What does all this mean for performance though? Well, according to Microsoft and its internal testing, the company saw approximately 25% faster Microsoft Office application startup times and between a 1.5 to 2-times increase in storage and networking performance which is a notable improvement post-Spectre 2 patches. They also claimed that the performance impact has been "reduced to noise level for most situations." If you are running Windows Insider Preview 18272 or later on supporting hardware the retpoline optimizations should already be turned on for you (you can double check with PowerShell cmdlet Get-SpeculationControlSettings) and if you are running Windows 10 1809 or later the optimizations will be enabled within the first half of this year in a phased rollout.

Until we get new processors that are not affected by the various speculative execution attacks (which could be difficult if not impossible to totally eliminate just due to the nature of how those performance tricks work), optimizations like retpoline to reduce the performance impact of patches that improved security but limited full potential chip performance may well be our best bet.

Are you running one of the Windows Insider builds with retpoline enabled and noticed any increased application performance? You can check out Microsoft’s blog post with all the juicy programming details here. You can find the KB4482887 update information page here.

Related reading:

Source: Microsoft

Holla Holla for the HoloLens 2

Subject: General Tech | March 1, 2019 - 02:31 PM |
Tagged: hololens 2, microsoft, AR

The new HoloLens will set you back $3500, so the chances are slim you will convince your boss to buy one, and as it is an AR device to help with work you are not likely to pick one up for your home.  That does not make it any less interesting, using the headset a reporter from The Inquirer was able to be assisted through safely replacing a worn belt of a mock landing gear part which is apparently no small feat for the untrained.  It isn't suggested you use it to Skype your surgeon to assist in performing random appendectomies but perhaps your surgeon could be helped by a specialist from a far off location.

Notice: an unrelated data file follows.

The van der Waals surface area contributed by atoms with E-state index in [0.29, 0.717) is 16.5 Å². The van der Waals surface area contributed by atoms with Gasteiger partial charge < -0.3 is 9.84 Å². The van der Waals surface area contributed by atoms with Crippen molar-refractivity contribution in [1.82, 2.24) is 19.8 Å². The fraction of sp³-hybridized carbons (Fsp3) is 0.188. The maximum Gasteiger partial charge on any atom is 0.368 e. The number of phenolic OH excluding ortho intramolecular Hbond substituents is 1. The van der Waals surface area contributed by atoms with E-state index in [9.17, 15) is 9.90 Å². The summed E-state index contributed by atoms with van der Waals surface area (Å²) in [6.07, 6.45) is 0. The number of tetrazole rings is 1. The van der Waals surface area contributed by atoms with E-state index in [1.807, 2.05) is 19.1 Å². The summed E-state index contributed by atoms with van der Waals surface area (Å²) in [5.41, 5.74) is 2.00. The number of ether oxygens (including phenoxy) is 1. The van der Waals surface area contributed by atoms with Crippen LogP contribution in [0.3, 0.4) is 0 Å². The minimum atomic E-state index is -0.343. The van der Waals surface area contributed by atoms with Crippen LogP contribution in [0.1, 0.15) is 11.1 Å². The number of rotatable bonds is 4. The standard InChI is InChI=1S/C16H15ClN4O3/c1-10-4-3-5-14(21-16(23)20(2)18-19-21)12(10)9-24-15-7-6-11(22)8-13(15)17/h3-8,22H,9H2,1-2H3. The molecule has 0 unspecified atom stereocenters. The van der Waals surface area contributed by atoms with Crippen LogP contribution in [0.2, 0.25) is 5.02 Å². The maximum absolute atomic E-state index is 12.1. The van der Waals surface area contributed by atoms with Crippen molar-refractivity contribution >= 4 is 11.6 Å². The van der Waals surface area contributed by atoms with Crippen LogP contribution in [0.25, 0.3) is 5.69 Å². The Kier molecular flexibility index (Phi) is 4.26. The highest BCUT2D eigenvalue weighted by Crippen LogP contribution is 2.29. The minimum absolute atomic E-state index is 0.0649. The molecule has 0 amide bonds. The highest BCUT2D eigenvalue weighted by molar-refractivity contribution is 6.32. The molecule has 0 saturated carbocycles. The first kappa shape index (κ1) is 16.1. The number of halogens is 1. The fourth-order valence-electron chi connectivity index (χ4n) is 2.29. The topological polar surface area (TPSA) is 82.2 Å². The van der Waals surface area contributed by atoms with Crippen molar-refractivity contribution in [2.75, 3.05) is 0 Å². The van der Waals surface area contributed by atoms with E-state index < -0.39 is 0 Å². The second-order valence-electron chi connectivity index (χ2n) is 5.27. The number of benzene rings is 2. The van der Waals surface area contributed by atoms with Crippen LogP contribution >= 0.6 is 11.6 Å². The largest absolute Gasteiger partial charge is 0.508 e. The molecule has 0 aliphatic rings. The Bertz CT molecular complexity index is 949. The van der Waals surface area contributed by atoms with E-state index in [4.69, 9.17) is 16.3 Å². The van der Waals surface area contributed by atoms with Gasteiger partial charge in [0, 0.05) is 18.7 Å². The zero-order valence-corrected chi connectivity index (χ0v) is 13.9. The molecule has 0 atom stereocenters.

Check out the new carbon fibre design and initial thoughts, as you probably won't get hands on this anytime soon.

HoloLens2RMC-540x334.jpg

"Packing a head-mounted display with all the processing power needed in the headset and the ability to mess with holograms superimposed over the real-world was undeniably a little taste of future tech sci-fi promised."

Here is some more Tech News from around the web:

Tech Talk

Source: The Inquirer

The Return of the IntelliMouse, now playing at a theatre far far away

Subject: General Tech | February 22, 2019 - 04:32 PM |
Tagged: Pro IntelliMouse, PAW3389PRO-MS, microsoft, input

Logitech's MX518 isn't the only classic mouse which was beloved by many users, Microsoft's IntelliMouse was a standard for a long time and just like the MX518 it is coming back on the market.  The new mouse uses a custom PixArt sensor called the PAW3389PRO-MS which TechPowerUp found to be identical in performance to the more common PMW3389.  It also has shiny RGB buttocks for those that are into that sort of thing. 

There is one small problem however, it will only be released overseas so if you want one you might want to contact Microsoft!

pim_ur_fl.jpg

"Behold! The one true heir to the Microsoft IntelliMouse Explorer 3.0 has arrived: the Pro IntelliMouse. It has the exact same shape as its predecessor, which is great news for many people who loved the original. It features a top optical sensor, Omron switches rated for 20 million clicks, and an RGB tail light."

Here is some more Tech News from around the web:

Tech Talk

Source: TechPowerUp

Skip Ahead? Skip Way Ahead. Windows 10 20H1 Test Build

Subject: General Tech | February 14, 2019 - 03:23 PM |
Tagged: microsoft, windows 10

Microsoft has pushed a test build for Windows 10 20H1, which is scheduled to be publicly released around April 2020. For context, we are currently on Windows 10 18H2 and Windows 10 19H1 is expected to ship in a couple of months (~April 2019).

Microsoft still plans on shipping Windows 10 19H2 around October 2019.

microsoft-2019-insidernarwhal.png

This decision was met with snark from some of the more prominent reporters on Microsoft and Windows. One issue that was raised is how the rings will be handled going forward. Currently, there does not exist a branch that contains 19H2. It seems likely that “Skip Ahead” will never drop back to 19H2, especially since rolling back from a preview build is generally unsupported. Will Microsoft continue to have “Skip Ahead” be two builds out, “Fast” be one build out, “Slow” be at most one build out, and “Release Preview” be incremental on the current build? Or will “Skip Ahead” kind-of roll back to “Fast” once the latter catches up and they no longer need to have a feature that requires an abnormally long testing branch?